For a while, none of them spoke, each seeming lost in a scattering of memories from that ancient time – the war, the craziness that had bled the country white because of it. Sam was telling the truth, but gently. Returning soldiers were spat on, taunted, their wartime traumas and injuries ignored by almost everyone, and that included the military that had put them on the firing line. It was as if the whole damned country was trying its best to forget the war had ever happened. The nebulous cloud of collective guilt born from that Asian adventure seemed to color everything about life in the U.S. back then, probably as deeply debilitating as the guilt burdening German and Japanese citizens in the years following World War II.
At home once again, but locked into their separate hells, ex-soldiers drank, smoked, and injected themselves into altered states in order to maintain the isolation they desperately needed to come to grips with a life of peace. Still, they held their heads high when they could manage it – as if the war’s outcome hadn’t mattered to them, anyway, as if the ones with draft deferments and their consequent good jobs and contented families didn’t count for much, as if the nightmares, the night sweats, the moods, were a part of everyone’s life, as if daily survival were the only right thing to these ex-soldiers’ lives.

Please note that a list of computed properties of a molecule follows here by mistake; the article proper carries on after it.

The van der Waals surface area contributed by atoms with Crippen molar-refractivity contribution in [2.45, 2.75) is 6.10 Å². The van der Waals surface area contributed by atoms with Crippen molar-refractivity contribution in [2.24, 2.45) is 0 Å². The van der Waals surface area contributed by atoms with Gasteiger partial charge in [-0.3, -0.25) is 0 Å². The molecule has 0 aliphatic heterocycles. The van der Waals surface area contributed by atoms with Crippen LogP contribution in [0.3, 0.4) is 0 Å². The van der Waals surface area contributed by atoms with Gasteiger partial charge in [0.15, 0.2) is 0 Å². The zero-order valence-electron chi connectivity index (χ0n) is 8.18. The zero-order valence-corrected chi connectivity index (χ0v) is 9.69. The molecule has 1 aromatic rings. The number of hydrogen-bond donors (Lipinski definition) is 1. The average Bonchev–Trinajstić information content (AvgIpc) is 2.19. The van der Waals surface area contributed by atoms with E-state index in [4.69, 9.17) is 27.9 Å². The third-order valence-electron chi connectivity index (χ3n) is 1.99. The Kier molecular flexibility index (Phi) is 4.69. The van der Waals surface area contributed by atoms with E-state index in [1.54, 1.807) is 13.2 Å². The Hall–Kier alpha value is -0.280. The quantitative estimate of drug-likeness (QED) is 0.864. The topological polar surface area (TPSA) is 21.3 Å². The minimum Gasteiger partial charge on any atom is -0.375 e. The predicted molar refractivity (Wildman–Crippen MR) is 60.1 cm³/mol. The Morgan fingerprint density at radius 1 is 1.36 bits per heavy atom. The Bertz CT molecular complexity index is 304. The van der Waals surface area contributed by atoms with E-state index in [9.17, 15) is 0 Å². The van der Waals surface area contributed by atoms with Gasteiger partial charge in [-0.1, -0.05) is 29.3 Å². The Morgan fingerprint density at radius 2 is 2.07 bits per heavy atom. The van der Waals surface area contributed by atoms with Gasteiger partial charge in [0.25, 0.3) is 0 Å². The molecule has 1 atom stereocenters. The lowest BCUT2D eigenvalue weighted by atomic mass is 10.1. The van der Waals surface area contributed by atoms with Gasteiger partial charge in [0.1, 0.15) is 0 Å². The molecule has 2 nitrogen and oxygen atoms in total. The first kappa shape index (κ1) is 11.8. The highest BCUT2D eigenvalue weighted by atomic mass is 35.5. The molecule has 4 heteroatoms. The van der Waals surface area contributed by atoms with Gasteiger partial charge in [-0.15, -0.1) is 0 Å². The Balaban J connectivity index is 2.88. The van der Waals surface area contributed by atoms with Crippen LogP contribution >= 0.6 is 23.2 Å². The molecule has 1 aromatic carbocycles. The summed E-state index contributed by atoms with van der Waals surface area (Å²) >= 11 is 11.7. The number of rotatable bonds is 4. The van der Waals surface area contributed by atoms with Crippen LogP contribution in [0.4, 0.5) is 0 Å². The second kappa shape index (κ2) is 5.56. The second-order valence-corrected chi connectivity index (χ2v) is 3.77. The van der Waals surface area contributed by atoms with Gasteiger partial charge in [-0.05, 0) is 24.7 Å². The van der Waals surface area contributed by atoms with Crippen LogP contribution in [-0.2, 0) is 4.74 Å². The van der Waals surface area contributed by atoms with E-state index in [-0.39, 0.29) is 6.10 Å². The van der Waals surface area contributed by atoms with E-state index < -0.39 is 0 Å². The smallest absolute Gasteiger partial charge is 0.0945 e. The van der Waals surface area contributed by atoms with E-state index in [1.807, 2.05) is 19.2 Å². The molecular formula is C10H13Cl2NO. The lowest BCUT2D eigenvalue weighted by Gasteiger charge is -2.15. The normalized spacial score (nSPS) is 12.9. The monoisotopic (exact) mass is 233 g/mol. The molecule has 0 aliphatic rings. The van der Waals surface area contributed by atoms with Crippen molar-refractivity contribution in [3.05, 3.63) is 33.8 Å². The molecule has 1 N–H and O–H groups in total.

Ironically, some of those returning wanted another war – a chance to do it right, as they came to explain it. And some wanted even more: the next war, and the next, and the next – because sometimes fighting your way out of a corner is all you feel you have left.
Sam, though he’d tried not to think about the war, and could hardly have put words to it anyway, hadn’t managed to evade such self-imposed estrangement. On his return home, he needed those long months of sleepless nights, the solitude, the simpleminded back-and-forth of that broom in his uncle’s pool hall. The only friends he could rationalize in that quietly deranged state were the ones who had left Nam in body bags, and the ones who had gone to the four winds following their return to The World. No, those months in the bush were the miraculous birth of Sam’s adult soul, but they were also the baggage of that birth.
Thus, isolation within a world that seemed deaf, dumb and blind where basic human compassion was concerned appeared to be the only way that promised him and his fellow soldiers escape from those war-born birth pains. And so, even after all these years, coming home – a real homecoming – remained for Sam a dream just over the horizon.
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